Howdy from Washington DC! This is my final night in the city; we head home tomorrow afternoon. This will not be my final DC blog post, as we will enjoy a tour of Mt. Vernon in the morning and a visit to the Ford Theater at lunch time. Yes, my friends, we are cramming as much activity into this trip as we possibly can.
Before I share my experience of singing at the Kennedy Center with you, let me first discuss a matter of great importance: Washington’s weather. We’ve enjoyed just about every kind of weather condition that lies between the extremes of summer heat and Arctic cold. On our first day, we enjoyed a beautiful, sunny day with temperatures in the mid-70s. On Saturday we felt the consequences of a cold front that blew through the night before, and though sunny, it was only in the lower fiftys. More importantly, winds were blowing at 34 miles per hour all day long; that is no exaggeration, my friends. Yesterday, it was a tad warmer, but cloudy and muggy. Today’s original forecast promised another 70 degree day, but in fact it was rainy and never got above 55. Tonight, it’s supposed to snow 1-3 inches. You’re going to need to reel it in, Washington.
The most important thing for today was our performance in the Concert Hall of the Kennedy Center, and it truly was a remarkable experience. Our rep included “Homeland,” arranged by Z. Randall Stroope and based on a tune by Holst. We sang Barber’s Agnus Dei, a setting of that text to the same composer’s Adagio for Strings. Following a set of three Copland songs sung by Rhodes’ very own Prof. Larry Albert came two choral works from Copland’s The Promised Land: “Stomp Your Foot!” and “The Promise of Living,” the latter of which features the tune “Zion’s Walls.” The center-piece of our program was René Clausen’s Memorial, a major work for choir, orchestra, and baritone soloist in memory of the victims of the 9/11 attacks and senseless violence everywhere. This all-American concert was a moving experience, one in which we had to embody a wide spectrum of human emotions. Needless to say, Memorial was the most draining. This morning was our first and only rehearsal with the orchestra, which consisted of members from the Marine Band, Army Band, and other members of the armed forces. True to form, once we added the orchestra, we found new meaning in our repertoire, most especially Memorial. An orchestra adds so many colors that a piano simply cannot.
As musicians, we always strive to connect to our audience in order to bring them a powerful, universal message through the artistry of our music. We singers receive the added benefit of using words that someone else wrote to capture emotions, but a composer will use craft the music to highlight certain sentiments. In many cases, the musician must work hard and invest himself in the music, whether he plays the oboe or sings bass, but occasionally we cross a piece of music that seems to possess us, and we become helpless against its power to tell a story. Memorial is that work for me right now. Cast in four movements and played without break, Memorial takes us on a spiritual journey that recalls the events of September 11, 2001 and leads us to a multi-lingual meditation on hope, healing, and mercy. Clausen used English, Greek, Latin, Hebrew, and Arabic texts – the languages of the most prominent religious communities in the West, the languages of victims and transgressors alike on 9/11 – in prayers for peace. But before we we seek peace, Clausen first takes us through horror by musically recreating the attacks of that dreadful morning. Words fail to describe the feeling of using my voice to illustrate falling towers, planes exploding, people jumping to their death, prayers left unanswered, hope collapsing; at the end of the attack sequence of Memorial, I was sweating, my heart racing, and my soul pained. So often, the people expect music to capture the beautiful in life, but occasionally, we must represent the ugly as well. Clausen did this well in Memorial, and I left the Kennedy Center feeling as though we did his work justice.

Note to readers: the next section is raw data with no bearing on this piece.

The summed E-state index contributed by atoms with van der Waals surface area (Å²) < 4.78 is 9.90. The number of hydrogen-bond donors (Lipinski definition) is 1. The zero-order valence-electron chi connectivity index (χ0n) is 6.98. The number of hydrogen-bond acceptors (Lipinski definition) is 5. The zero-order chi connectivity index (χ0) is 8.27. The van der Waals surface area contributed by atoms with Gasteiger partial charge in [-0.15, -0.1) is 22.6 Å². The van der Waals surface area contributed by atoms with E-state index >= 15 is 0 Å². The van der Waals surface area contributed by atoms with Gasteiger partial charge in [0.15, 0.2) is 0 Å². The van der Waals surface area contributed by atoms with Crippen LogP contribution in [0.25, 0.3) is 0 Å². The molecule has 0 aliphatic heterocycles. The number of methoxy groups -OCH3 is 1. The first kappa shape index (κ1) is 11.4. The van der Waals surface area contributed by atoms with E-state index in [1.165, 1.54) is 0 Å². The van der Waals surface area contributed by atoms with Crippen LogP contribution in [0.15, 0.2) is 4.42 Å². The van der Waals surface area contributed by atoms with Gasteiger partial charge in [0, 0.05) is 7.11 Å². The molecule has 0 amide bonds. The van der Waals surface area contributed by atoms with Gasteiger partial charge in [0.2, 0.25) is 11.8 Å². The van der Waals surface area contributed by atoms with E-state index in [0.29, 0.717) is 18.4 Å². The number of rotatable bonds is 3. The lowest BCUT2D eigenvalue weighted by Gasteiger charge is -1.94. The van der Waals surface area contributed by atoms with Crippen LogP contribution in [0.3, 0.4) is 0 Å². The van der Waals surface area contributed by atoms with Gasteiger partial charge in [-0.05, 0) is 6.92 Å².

To sing the phrases “Lord have mercy” and “Lord shine your light upon us” in five languages is a profound call for ecumenical peace. Using the language of Christians, Jews, and Muslims in these prayers directs our vision to the God of our common ancestor, Abraham. Using the prayers of people of a different color, nationality, creed, or ethnicity forces us to seek a common ground within ourselves. Yes, many religious texts contain confusing, contradictory, violent passages that, upon first glance, violate our own rational sense of well being and respect, but within these sacred canons we find words of hope, healing, faith, and mercy. We all share in those desires; not a soul on this earth does not wish to be loved, respected, or cared for.
Tonight, we celebrated well. Tomorrow, we return to Memphis. Wednesday, it’s back to the grind. I’ll give one last update tomorrow.
Until next time,